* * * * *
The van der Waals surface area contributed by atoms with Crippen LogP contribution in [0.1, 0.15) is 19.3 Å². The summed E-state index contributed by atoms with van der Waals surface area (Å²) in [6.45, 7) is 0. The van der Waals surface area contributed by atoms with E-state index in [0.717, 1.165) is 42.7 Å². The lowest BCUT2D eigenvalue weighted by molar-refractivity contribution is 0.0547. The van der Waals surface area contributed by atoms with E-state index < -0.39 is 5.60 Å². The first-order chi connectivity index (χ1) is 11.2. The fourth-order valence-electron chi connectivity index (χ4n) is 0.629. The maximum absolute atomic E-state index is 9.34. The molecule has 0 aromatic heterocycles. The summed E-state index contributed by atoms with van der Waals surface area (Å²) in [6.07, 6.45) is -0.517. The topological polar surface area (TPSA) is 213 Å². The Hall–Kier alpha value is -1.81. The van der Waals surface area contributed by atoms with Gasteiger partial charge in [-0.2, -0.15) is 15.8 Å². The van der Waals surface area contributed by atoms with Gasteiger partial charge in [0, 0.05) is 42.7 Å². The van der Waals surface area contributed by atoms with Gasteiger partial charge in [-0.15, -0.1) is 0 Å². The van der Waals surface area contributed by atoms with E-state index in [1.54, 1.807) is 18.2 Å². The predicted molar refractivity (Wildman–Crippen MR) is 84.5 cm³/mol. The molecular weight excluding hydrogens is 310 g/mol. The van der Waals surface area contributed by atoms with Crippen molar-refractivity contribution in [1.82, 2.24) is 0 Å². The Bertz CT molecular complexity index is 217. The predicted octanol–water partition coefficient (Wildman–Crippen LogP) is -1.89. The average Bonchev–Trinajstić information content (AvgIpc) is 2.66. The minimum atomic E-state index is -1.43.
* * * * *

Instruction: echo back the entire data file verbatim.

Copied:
The van der Waals surface area contributed by atoms with Crippen LogP contribution in [0.1, 0.15) is 19.3 Å². The summed E-state index contributed by atoms with van der Waals surface area (Å²) in [6.45, 7) is 0. The van der Waals surface area contributed by atoms with E-state index in [0.717, 1.165) is 42.7 Å². The lowest BCUT2D eigenvalue weighted by molar-refractivity contribution is 0.0547. The van der Waals surface area contributed by atoms with E-state index < -0.39 is 5.60 Å². The first-order chi connectivity index (χ1) is 11.2. The fourth-order valence-electron chi connectivity index (χ4n) is 0.629. The maximum absolute atomic E-state index is 9.34. The molecule has 0 aromatic heterocycles. The summed E-state index contributed by atoms with van der Waals surface area (Å²) in [6.07, 6.45) is -0.517. The topological polar surface area (TPSA) is 213 Å². The Hall–Kier alpha value is -1.81. The van der Waals surface area contributed by atoms with Gasteiger partial charge in [-0.2, -0.15) is 15.8 Å². The van der Waals surface area contributed by atoms with Gasteiger partial charge in [0, 0.05) is 42.7 Å². The van der Waals surface area contributed by atoms with Gasteiger partial charge in [-0.15, -0.1) is 0 Å². The van der Waals surface area contributed by atoms with E-state index in [1.54, 1.807) is 18.2 Å². The predicted molar refractivity (Wildman–Crippen MR) is 84.5 cm³/mol. The molecular weight excluding hydrogens is 310 g/mol. The van der Waals surface area contributed by atoms with Crippen molar-refractivity contribution in [1.82, 2.24) is 0 Å². The Bertz CT molecular complexity index is 217. The predicted octanol–water partition coefficient (Wildman–Crippen LogP) is -1.89. The average Bonchev–Trinajstić information content (AvgIpc) is 2.66. The minimum atomic E-state index is -1.43.